Brazil has a lot of environmental issues to account for, including those that affect urban populations in a very direct way. 81 per cent of the country has access to tap water, but only 46 per cent of Brazilians benefit from sewage systems. On top of this, only 8 per cent of municipalities have structures for the recycling of waste. In Brazil, recycling is a mostly private business, and industry profits immensely: according to the Bureau of International Recycling (Brussels), more than 375 million tons of scrap were sold last year alone. So how has Brazil become the world’s leader in aluminum recycling, for instance?
The answer lies in informality. As in many developing countries, Brazil’s poor have found alternative ways of making money. Going through waste bins to collect glass, cans, paper and any other form of recyclable material assures the livelihood of thousands of families; electronics are worth extra, as copper is retrieved from wiring and gold from computer boards, for example. These gatherers – or ‘catadores’, in Portuguese – scavenge for products and resell them to middle-to-large sized companies that are able to properly push forward a chain that profits significantly from the process. According to the National Movement of Gatherers of Recyclable Materials (MNCR), 99 per cent of recyclable material that goes into the industry passes through the hands of catadores.
Needless to say, those at the bottom of the pyramid face the most acute problems due to the absence of formal structures of this way of life. Lack of protective gear means health risks, especially in regions where homeowners are still not accustomed to dispose of organic and dry/recyclable waste separately. Low education levels and uneven relations among social classes can mean being underpaid. Although several cooperatives have been set up throughout Brazil to empower groups of catadores to provide basic legal and commercial advice, enabling more favourable negotiations through numbers, other practical, day-to-day issues had been flying under the radar – until now.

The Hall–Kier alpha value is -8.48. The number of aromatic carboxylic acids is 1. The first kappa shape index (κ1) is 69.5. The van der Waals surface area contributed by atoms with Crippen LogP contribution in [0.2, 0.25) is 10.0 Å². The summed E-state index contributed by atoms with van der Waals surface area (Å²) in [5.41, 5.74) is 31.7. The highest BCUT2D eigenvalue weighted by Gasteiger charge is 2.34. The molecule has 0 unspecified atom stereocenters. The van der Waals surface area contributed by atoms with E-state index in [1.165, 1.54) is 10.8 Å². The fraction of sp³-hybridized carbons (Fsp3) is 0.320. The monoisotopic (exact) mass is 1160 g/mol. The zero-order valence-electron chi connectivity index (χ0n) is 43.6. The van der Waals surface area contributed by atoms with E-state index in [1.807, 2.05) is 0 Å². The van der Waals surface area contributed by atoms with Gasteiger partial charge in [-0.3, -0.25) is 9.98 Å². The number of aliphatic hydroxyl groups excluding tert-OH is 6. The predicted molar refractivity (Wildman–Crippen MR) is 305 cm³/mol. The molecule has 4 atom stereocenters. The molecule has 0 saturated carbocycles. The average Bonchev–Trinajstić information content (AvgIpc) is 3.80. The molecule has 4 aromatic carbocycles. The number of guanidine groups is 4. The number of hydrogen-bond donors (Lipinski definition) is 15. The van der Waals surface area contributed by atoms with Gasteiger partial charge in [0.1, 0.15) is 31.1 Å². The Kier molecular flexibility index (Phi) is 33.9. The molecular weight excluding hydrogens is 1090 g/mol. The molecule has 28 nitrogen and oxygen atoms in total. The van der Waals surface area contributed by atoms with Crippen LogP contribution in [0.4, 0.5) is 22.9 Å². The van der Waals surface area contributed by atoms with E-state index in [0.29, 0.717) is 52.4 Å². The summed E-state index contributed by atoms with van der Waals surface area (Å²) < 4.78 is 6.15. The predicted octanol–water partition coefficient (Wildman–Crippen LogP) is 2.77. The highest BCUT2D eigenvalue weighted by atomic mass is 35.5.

Catadores make use of human or animal-drawn carts and wagons to carry loads of around 350 kg. The back-breaking survival skill also complicates traffic: significantly slower than other moving vehicles, they are known to cause traffic jams and road accidents: in a country with a significant car culture, Brazil is not known for having bicycle or slow lanes. Thinking of this, graffiti artist Mundano came up with the ‘Pimp my Carroça’ (wagon) back in 2007. By promoting crowd-funded events, volunteers install basic safety gear such as mirrors, reflectors, lights and hand brakes, as well as updating paint coats of carts so they are more easily visible to other drivers. With free cooperation from street artists, designers and other generous people, the project also helps catadores to regain self-esteem. The initiative has now begun to cross borders.
On the subject of animal welfare, Jason Duani Vargas looked at the horses, mules and donkeys used to aid owners to carry such heavy loads. He came up with a low-budget electric cart, aimed to facilitate the work of catadores and replace the animals, which are frequently underfed or mistreated. In 2013 he created the ‘Cavalo de Lata’ (tin horse) project.
It provides wagons made up of metal structures moved by an electric engine. The machine is connected to a kit of 48 volt batteries, that can last up to 60km. Parts used in the assembly were taken from motorcycles, found in workshops. Lights are LED, with internal batteries. The bodyshell has reflective strips and follows the measures established by the National Traffic Department, with the bonus of a protective cage for the driver. At speed of 25km per hour, it does not require the extremely expensive driver’s license. Equally important, it can carry loads of more than half a ton, costing a mere €0.01 per travelled km – all-in-all, a significant upgrade in equipment.
The project gained visibility in national press after being adopted in the World Cup matches held at Gigante do Beira-Rio, in Porto Alegre. It has already gained support from companies and, more recently, Stock Car (national version of Nascar racing). Next in line are government organisations throughout the country.
Words by Scheila Farias Silveira
Pictures from Catarse